Non-germline genetically engineered mouse models for translational cancer research

Key Points

  • Genetically engineered mouse models (GEMMs) have been invaluable in advancing our knowledge of tumour biology. However, accelerated cancer gene discovery through large-scale cancer genomics and an increasing desire to use GEMMs for preclinical therapeutic studies have strained the capacity of germline GEMMs.

  • Non-germline genetic engineering approaches allow for accelerated and flexible genetic manipulation of models.

  • Chimeric models develop tumours in the context of normal stroma, with reduced timelines and mouse housing cost.

  • Transplantation models allow flexible and speedy manipulation of tissue stem and/or progenitor cells with multiple genetic tools (such as knock out, transgenes and RNA interference).

  • Human donor tissue models (or human in mouse models) allow the de novo development of primary human tumours in mouse stroma by manipulating primary human cells.

  • Therapeutic studies in vivo benefit from the wealth of complex GEMM and non-GEMM models to guide drug discovery.


Genetically engineered mouse models (GEMMs) of cancer have affected virtually all areas of cancer research. However, the accelerated discovery of new cancer genes emerging from large-scale cancer genomics and new chemical entities pouring from the drug discovery pipeline have strained the capacity of traditional germline mouse models to provide crucial insights. This Review introduces new approaches to modelling cancer, with emphasis on a growing collection of non-germline GEMMs (nGEMMs). These offer flexibility, speed and uniformity at reduced costs, thus paving the way for much needed throughput and practical preclinical therapeutic testing models.

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Figure 1: Conditional genetically engineered mouse models (GEMMs).
Figure 2: Chimeric model generation.
Figure 3: Human in mouse transplantation models.


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Correspondence to Lynda Chin.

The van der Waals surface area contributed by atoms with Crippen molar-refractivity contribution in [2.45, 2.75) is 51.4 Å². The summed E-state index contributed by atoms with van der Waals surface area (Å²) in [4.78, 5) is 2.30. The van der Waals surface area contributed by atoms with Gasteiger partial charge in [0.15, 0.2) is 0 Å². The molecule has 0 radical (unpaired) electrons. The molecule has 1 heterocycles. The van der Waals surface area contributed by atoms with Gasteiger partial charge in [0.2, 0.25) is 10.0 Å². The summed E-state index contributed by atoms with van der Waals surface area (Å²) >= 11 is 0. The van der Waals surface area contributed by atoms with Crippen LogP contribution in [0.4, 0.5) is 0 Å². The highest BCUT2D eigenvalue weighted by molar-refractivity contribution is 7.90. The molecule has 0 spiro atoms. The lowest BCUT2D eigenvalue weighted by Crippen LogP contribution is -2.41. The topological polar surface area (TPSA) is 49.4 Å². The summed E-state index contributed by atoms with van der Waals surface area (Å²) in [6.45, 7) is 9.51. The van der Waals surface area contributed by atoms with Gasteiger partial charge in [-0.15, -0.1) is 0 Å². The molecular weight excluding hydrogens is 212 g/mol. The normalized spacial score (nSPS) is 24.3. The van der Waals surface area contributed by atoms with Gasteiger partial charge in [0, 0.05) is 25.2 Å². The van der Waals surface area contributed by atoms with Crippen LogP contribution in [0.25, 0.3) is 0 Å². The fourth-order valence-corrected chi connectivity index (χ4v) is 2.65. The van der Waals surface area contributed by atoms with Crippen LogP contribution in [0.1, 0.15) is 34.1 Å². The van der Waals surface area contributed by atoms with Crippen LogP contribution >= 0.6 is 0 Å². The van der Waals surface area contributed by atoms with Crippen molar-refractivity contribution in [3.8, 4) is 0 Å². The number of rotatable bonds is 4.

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J. H. is an employee of AVEO Pharmaceuticals.

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Germline model

Mouse model that carries genetic modifications in its germline and which is maintained through breeding.

Inducible model

Mouse model that activates the expression of a transgene through a transactivator transgene that is, tTA or rtTA.

Non-germline GEMM (nGEMM)

Mouse model that carries genetic modifications in some of its somatic cells but not in the germline cells. Each model has to be individually generated through, for example, transplantation and injection.

Mosaic model

Germline model that acquires modifications of the germline genetic modification in some of its somatic cells.

Conditional GEMM

Model that acquires an activation or inactivation of the original genetic modification in somatic cells through the temporal or spatial expression of a modifier such as Cre.

Chimeric model

Mouse model that has been generated by ESC manipulation followed by the injection of these cells into a pre-implantation embryo. The resulting chimeric animal is the model animal.

Transplantation model

Mouse model in which part of a tissue is modified by transplanting tissue stem cells that carry genetic modifications.

Human in mouse (HIM) model

Transplantation model in which the transplanted cells are human tissue stem cells.

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Heyer, J., Kwong, L., Lowe, S. et al. Non-germline genetically engineered mouse models for translational cancer research. Nat Rev Cancer 10, 470–480 (2010).

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